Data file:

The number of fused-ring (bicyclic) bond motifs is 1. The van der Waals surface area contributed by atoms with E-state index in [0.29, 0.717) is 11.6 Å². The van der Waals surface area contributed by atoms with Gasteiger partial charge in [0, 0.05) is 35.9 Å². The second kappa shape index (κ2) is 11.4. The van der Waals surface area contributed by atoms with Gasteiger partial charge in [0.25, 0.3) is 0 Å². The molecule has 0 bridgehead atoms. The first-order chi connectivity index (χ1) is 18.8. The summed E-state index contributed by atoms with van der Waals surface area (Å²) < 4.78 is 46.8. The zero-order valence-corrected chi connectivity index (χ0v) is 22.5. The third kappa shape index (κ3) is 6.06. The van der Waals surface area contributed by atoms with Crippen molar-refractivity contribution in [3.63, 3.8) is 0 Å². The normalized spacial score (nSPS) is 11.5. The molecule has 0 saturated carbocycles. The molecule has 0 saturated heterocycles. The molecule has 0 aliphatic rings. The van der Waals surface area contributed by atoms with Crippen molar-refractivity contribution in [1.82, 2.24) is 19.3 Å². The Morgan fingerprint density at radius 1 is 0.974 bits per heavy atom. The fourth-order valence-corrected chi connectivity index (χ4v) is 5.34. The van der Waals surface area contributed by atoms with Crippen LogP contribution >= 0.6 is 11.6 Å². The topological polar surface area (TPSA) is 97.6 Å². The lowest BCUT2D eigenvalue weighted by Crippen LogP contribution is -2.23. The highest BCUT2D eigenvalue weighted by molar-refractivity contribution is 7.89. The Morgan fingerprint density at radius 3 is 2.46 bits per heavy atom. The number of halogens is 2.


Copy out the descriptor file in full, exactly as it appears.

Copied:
The number of fused-ring (bicyclic) bond motifs is 1. The van der Waals surface area contributed by atoms with E-state index in [0.29, 0.717) is 11.6 Å². The van der Waals surface area contributed by atoms with Gasteiger partial charge in [0, 0.05) is 35.9 Å². The second kappa shape index (κ2) is 11.4. The van der Waals surface area contributed by atoms with Gasteiger partial charge in [0.25, 0.3) is 0 Å². The molecule has 0 bridgehead atoms. The first-order chi connectivity index (χ1) is 18.8. The summed E-state index contributed by atoms with van der Waals surface area (Å²) < 4.78 is 46.8. The zero-order valence-corrected chi connectivity index (χ0v) is 22.5. The third kappa shape index (κ3) is 6.06. The van der Waals surface area contributed by atoms with Crippen molar-refractivity contribution in [3.63, 3.8) is 0 Å². The normalized spacial score (nSPS) is 11.5. The molecule has 0 saturated carbocycles. The molecule has 0 saturated heterocycles. The molecule has 0 aliphatic rings. The van der Waals surface area contributed by atoms with Crippen molar-refractivity contribution in [1.82, 2.24) is 19.3 Å². The Morgan fingerprint density at radius 1 is 0.974 bits per heavy atom. The fourth-order valence-corrected chi connectivity index (χ4v) is 5.34. The van der Waals surface area contributed by atoms with Crippen LogP contribution >= 0.6 is 11.6 Å². The topological polar surface area (TPSA) is 97.6 Å². The lowest BCUT2D eigenvalue weighted by Crippen LogP contribution is -2.23. The highest BCUT2D eigenvalue weighted by molar-refractivity contribution is 7.89. The Morgan fingerprint density at radius 3 is 2.46 bits per heavy atom. The number of halogens is 2.